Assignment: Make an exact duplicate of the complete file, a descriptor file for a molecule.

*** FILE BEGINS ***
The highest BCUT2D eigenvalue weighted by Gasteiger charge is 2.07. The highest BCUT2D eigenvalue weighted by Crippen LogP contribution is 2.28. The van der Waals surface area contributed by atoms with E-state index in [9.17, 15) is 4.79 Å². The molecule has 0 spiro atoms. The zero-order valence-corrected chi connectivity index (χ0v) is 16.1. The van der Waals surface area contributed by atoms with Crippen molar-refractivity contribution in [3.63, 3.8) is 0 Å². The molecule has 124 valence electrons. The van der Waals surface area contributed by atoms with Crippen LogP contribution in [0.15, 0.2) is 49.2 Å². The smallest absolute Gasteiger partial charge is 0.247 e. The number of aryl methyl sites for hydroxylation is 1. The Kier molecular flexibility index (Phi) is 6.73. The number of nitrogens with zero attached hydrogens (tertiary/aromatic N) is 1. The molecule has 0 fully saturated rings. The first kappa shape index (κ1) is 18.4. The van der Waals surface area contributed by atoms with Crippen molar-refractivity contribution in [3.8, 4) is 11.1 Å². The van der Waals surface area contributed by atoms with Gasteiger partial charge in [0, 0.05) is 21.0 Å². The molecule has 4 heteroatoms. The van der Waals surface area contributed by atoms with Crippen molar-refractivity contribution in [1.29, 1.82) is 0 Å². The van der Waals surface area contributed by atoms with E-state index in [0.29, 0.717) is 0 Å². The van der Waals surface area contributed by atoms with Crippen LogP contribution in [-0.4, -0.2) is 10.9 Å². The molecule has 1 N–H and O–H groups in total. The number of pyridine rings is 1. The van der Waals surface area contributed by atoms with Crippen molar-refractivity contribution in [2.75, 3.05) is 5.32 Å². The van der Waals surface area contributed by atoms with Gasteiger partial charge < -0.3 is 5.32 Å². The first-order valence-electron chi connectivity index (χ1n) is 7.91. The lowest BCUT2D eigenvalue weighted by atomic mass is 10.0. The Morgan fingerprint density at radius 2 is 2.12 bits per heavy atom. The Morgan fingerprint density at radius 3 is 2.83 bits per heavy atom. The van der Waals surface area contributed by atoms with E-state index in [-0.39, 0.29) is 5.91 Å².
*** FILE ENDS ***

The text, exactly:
The highest BCUT2D eigenvalue weighted by Gasteiger charge is 2.07. The highest BCUT2D eigenvalue weighted by Crippen LogP contribution is 2.28. The van der Waals surface area contributed by atoms with E-state index in [9.17, 15) is 4.79 Å². The molecule has 0 spiro atoms. The zero-order valence-corrected chi connectivity index (χ0v) is 16.1. The van der Waals surface area contributed by atoms with Crippen molar-refractivity contribution in [3.63, 3.8) is 0 Å². The molecule has 124 valence electrons. The van der Waals surface area contributed by atoms with Crippen LogP contribution in [0.15, 0.2) is 49.2 Å². The smallest absolute Gasteiger partial charge is 0.247 e. The number of aryl methyl sites for hydroxylation is 1. The Kier molecular flexibility index (Phi) is 6.73. The number of nitrogens with zero attached hydrogens (tertiary/aromatic N) is 1. The molecule has 0 fully saturated rings. The first kappa shape index (κ1) is 18.4. The van der Waals surface area contributed by atoms with Crippen molar-refractivity contribution in [3.8, 4) is 11.1 Å². The van der Waals surface area contributed by atoms with Gasteiger partial charge in [0, 0.05) is 21.0 Å². The molecule has 4 heteroatoms. The van der Waals surface area contributed by atoms with Crippen molar-refractivity contribution in [1.29, 1.82) is 0 Å². The van der Waals surface area contributed by atoms with E-state index in [0.29, 0.717) is 0 Å². The van der Waals surface area contributed by atoms with Crippen LogP contribution in [-0.4, -0.2) is 10.9 Å². The molecule has 1 N–H and O–H groups in total. The number of pyridine rings is 1. The van der Waals surface area contributed by atoms with Crippen molar-refractivity contribution in [2.75, 3.05) is 5.32 Å². The van der Waals surface area contributed by atoms with Gasteiger partial charge < -0.3 is 5.32 Å². The first-order valence-electron chi connectivity index (χ1n) is 7.91. The lowest BCUT2D eigenvalue weighted by atomic mass is 10.0. The Morgan fingerprint density at radius 2 is 2.12 bits per heavy atom. The Morgan fingerprint density at radius 3 is 2.83 bits per heavy atom. The van der Waals surface area contributed by atoms with E-state index in [-0.39, 0.29) is 5.91 Å².